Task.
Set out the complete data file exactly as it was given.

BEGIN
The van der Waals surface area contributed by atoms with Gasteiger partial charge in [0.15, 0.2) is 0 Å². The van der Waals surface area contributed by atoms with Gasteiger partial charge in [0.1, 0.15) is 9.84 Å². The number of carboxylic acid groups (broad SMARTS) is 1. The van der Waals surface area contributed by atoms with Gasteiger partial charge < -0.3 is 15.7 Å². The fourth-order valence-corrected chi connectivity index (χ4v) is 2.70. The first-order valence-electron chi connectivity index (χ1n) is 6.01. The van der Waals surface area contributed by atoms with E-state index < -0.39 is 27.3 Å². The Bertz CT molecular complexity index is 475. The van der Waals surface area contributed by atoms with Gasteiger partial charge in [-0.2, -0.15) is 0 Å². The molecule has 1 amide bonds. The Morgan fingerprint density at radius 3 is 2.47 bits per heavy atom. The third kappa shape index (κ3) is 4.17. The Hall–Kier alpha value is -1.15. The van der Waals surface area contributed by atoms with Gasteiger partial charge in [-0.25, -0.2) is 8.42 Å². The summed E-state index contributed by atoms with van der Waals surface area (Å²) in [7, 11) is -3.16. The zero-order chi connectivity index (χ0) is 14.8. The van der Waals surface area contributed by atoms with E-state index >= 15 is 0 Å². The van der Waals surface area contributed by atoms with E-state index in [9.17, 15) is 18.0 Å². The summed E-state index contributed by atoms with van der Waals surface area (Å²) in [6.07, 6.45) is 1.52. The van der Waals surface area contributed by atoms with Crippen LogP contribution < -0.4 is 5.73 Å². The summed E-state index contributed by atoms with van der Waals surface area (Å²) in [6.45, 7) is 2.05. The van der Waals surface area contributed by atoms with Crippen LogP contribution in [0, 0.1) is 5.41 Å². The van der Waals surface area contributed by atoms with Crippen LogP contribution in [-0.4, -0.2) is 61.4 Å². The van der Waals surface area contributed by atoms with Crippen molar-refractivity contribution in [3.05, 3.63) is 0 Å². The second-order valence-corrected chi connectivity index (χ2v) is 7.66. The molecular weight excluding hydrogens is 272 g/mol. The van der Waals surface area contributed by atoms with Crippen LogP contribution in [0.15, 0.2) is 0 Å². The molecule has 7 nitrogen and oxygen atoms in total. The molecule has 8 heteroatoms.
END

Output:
The van der Waals surface area contributed by atoms with Gasteiger partial charge in [0.15, 0.2) is 0 Å². The van der Waals surface area contributed by atoms with Gasteiger partial charge in [0.1, 0.15) is 9.84 Å². The number of carboxylic acid groups (broad SMARTS) is 1. The van der Waals surface area contributed by atoms with Gasteiger partial charge < -0.3 is 15.7 Å². The fourth-order valence-corrected chi connectivity index (χ4v) is 2.70. The first-order valence-electron chi connectivity index (χ1n) is 6.01. The van der Waals surface area contributed by atoms with E-state index < -0.39 is 27.3 Å². The Bertz CT molecular complexity index is 475. The van der Waals surface area contributed by atoms with Gasteiger partial charge in [-0.2, -0.15) is 0 Å². The molecule has 1 amide bonds. The Morgan fingerprint density at radius 3 is 2.47 bits per heavy atom. The third kappa shape index (κ3) is 4.17. The Hall–Kier alpha value is -1.15. The van der Waals surface area contributed by atoms with Gasteiger partial charge in [-0.25, -0.2) is 8.42 Å². The summed E-state index contributed by atoms with van der Waals surface area (Å²) in [7, 11) is -3.16. The zero-order chi connectivity index (χ0) is 14.8. The van der Waals surface area contributed by atoms with E-state index >= 15 is 0 Å². The van der Waals surface area contributed by atoms with E-state index in [9.17, 15) is 18.0 Å². The summed E-state index contributed by atoms with van der Waals surface area (Å²) in [6.07, 6.45) is 1.52. The van der Waals surface area contributed by atoms with Crippen LogP contribution < -0.4 is 5.73 Å². The summed E-state index contributed by atoms with van der Waals surface area (Å²) in [6.45, 7) is 2.05. The van der Waals surface area contributed by atoms with Crippen LogP contribution in [0, 0.1) is 5.41 Å². The van der Waals surface area contributed by atoms with Crippen LogP contribution in [-0.4, -0.2) is 61.4 Å². The van der Waals surface area contributed by atoms with Crippen molar-refractivity contribution in [3.05, 3.63) is 0 Å². The second-order valence-corrected chi connectivity index (χ2v) is 7.66. The molecular weight excluding hydrogens is 272 g/mol. The van der Waals surface area contributed by atoms with Crippen LogP contribution in [0.15, 0.2) is 0 Å². The molecule has 7 nitrogen and oxygen atoms in total. The molecule has 8 heteroatoms.